What Swarthmore Can Do to Recruit Low-Income Students

What Swarthmore Can Do to Recruit Low-Income Students

The Problem

Swarthmore, like many selective colleges, often laments the lack of applications it receives from qualified low-income and first-generation students. We make loud statements about how important it is to have a diverse group of students on campus and how hard we’re working to accomplish this goal. At one point I asked an admissions officer why only ten to fifteen percent of students receive Pell Grants. Our endowment exceeds one million dollars for each student; the funds are available to put low-income students through the school. What is going on?

The Myth

The admissions officer told me that the “top colleges” are all competing for a small number of exceptional, low-income students. These students often apply to a number of selective colleges, most of which really want them to matriculate. When a student, especially a low-income student, is admitted to Harvard, Yale, and Swarthmore, very rarely does she choose Swarthmore over the schools with more money and more brand recognition, the admissions officer argued.

In theory this made sense to me. We have a wildly unequal public education system in our country. Students from poor families often attend schools with the fewest resources. It’s difficult for a student to come out of those circumstances and achieve at a level that students with the most social, cultural, and economic capital find very difficult. I took the explanation the admissions officer gave me and decided that if we wanted better representation of low-income students at our college, that we would need to start reforming the K-12 system, not our admissions process.

The Truth

But as I was doing research for an education class, I came across a groundbreaking piece of research out of Stanford University that flipped this trope on its head. In “The Missing One-Offs: The Hidden Supply of High-Achieving, Low-Income Students,” scholars Caroline Hoxby and Christopher Avery argue that there are actually tens of thousands of highly-qualified, low-income students, most of whom will not even apply to any selective colleges and universities. These students already have the grades, the test scores, and the extracurricular activities to gain access to school like Harvard, Pomona, and MIT. This is a large group of low-income students for whom the top schools are not, in fact, competing.

While high-achieving, low-income students from dense metropolitan areas like New York City and Los Angeles often have access to resources like magnet schools, similar students in rural areas may be one of only a handful in their entire school district to achieve at such high levels. The rural students are unlikely to come into contact with another person who is intimately aware of the nuances of the college admissions process. They may not know what a “reach,” “match,” and “safety” school is. They may not know about some of the well-resourced colleges like Bates or Claremont McKenna. Finally, they may not be aware that they are exactly the kind of students these colleges are seeking out and are willing to fund via financial aid. Urban, low-income students are more likely to come into contact with someone who knows about selective college admissions — a peer, an admissions officer making a visit, or a teacher.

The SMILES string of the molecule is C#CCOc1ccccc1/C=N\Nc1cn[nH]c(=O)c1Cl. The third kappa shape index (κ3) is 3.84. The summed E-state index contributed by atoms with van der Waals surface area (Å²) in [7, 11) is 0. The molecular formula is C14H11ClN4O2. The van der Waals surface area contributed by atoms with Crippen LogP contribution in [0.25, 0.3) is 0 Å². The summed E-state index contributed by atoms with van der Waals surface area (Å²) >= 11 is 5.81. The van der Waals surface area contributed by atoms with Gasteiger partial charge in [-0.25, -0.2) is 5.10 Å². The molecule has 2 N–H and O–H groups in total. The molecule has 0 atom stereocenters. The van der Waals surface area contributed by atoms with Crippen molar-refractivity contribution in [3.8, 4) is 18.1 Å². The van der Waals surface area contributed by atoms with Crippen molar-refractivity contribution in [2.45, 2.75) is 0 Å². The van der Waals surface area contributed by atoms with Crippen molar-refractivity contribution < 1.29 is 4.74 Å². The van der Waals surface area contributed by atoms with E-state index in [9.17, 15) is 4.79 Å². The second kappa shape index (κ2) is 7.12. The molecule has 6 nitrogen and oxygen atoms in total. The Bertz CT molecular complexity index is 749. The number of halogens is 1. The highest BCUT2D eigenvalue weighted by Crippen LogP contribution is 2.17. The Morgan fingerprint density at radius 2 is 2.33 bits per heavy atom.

Hoxby and Avery found that colleges like Swarthmore were devoting their recruiting efforts and resources almost exclusively to the students from dense urban areas. In places like New York, an admissions officer can visit high schools and make contact with thousands of students over the course of a day or two. Similarly, brick-and-mortar college access programs like Let’s Get Ready, Posse Scholars, and Say Yes to Education operate exclusively in urban areas. Brilliant rural students lose out on access to important information about how to maximize their opportunities for higher education.

A Call to Action

Swarthmore has an obligation to explore novel recruiting strategies that go beyond traditional place-based initiatives like high school visits. Furthermore, we cannot rely on rural schools, like urban schools, to have the kinds of resources and programming available to cater to the needs of only one or two students each year who are qualified to attend highly selective colleges. As a college with a stated commitment to socioeconomic diversity and a surplus of financial resources, Swarthmore should be spearheading the development of new, perhaps virtual, recruitment efforts that enable low-income students to access outstanding higher education.